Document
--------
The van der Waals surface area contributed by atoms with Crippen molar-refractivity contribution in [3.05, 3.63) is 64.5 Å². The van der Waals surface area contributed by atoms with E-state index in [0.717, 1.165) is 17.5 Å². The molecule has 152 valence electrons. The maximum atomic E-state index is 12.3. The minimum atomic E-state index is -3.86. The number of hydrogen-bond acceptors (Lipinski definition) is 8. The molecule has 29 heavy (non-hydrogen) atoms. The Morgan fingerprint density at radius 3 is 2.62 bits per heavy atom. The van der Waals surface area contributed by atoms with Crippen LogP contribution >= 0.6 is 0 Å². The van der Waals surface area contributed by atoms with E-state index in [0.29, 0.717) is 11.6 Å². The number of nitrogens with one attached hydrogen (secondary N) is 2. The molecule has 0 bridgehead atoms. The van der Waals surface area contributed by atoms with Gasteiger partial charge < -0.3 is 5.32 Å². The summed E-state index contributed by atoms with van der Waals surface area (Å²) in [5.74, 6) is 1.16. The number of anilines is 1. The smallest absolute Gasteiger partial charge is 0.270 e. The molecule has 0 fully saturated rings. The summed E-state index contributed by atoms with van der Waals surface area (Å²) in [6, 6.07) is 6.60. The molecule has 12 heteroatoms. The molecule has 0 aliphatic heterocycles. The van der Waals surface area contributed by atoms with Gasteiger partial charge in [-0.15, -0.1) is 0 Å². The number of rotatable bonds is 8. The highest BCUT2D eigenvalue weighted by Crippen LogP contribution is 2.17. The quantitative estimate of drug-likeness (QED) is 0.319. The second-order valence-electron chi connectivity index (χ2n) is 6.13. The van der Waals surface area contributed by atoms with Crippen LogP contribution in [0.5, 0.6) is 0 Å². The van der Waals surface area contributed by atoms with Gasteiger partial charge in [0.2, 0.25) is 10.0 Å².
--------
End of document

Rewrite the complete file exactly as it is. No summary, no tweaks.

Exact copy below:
The van der Waals surface area contributed by atoms with Crippen molar-refractivity contribution in [3.05, 3.63) is 64.5 Å². The van der Waals surface area contributed by atoms with E-state index in [0.717, 1.165) is 17.5 Å². The molecule has 152 valence electrons. The maximum atomic E-state index is 12.3. The minimum atomic E-state index is -3.86. The number of hydrogen-bond acceptors (Lipinski definition) is 8. The molecule has 29 heavy (non-hydrogen) atoms. The Morgan fingerprint density at radius 3 is 2.62 bits per heavy atom. The van der Waals surface area contributed by atoms with Crippen LogP contribution >= 0.6 is 0 Å². The van der Waals surface area contributed by atoms with E-state index in [0.29, 0.717) is 11.6 Å². The number of nitrogens with one attached hydrogen (secondary N) is 2. The molecule has 0 bridgehead atoms. The van der Waals surface area contributed by atoms with Gasteiger partial charge < -0.3 is 5.32 Å². The summed E-state index contributed by atoms with van der Waals surface area (Å²) in [5.74, 6) is 1.16. The number of anilines is 1. The smallest absolute Gasteiger partial charge is 0.270 e. The molecule has 0 fully saturated rings. The summed E-state index contributed by atoms with van der Waals surface area (Å²) in [6, 6.07) is 6.60. The molecule has 12 heteroatoms. The molecule has 0 aliphatic heterocycles. The van der Waals surface area contributed by atoms with Gasteiger partial charge in [-0.15, -0.1) is 0 Å². The number of rotatable bonds is 8. The highest BCUT2D eigenvalue weighted by Crippen LogP contribution is 2.17. The quantitative estimate of drug-likeness (QED) is 0.319. The second-order valence-electron chi connectivity index (χ2n) is 6.13. The van der Waals surface area contributed by atoms with Crippen LogP contribution in [0.5, 0.6) is 0 Å². The van der Waals surface area contributed by atoms with Gasteiger partial charge in [0.2, 0.25) is 10.0 Å².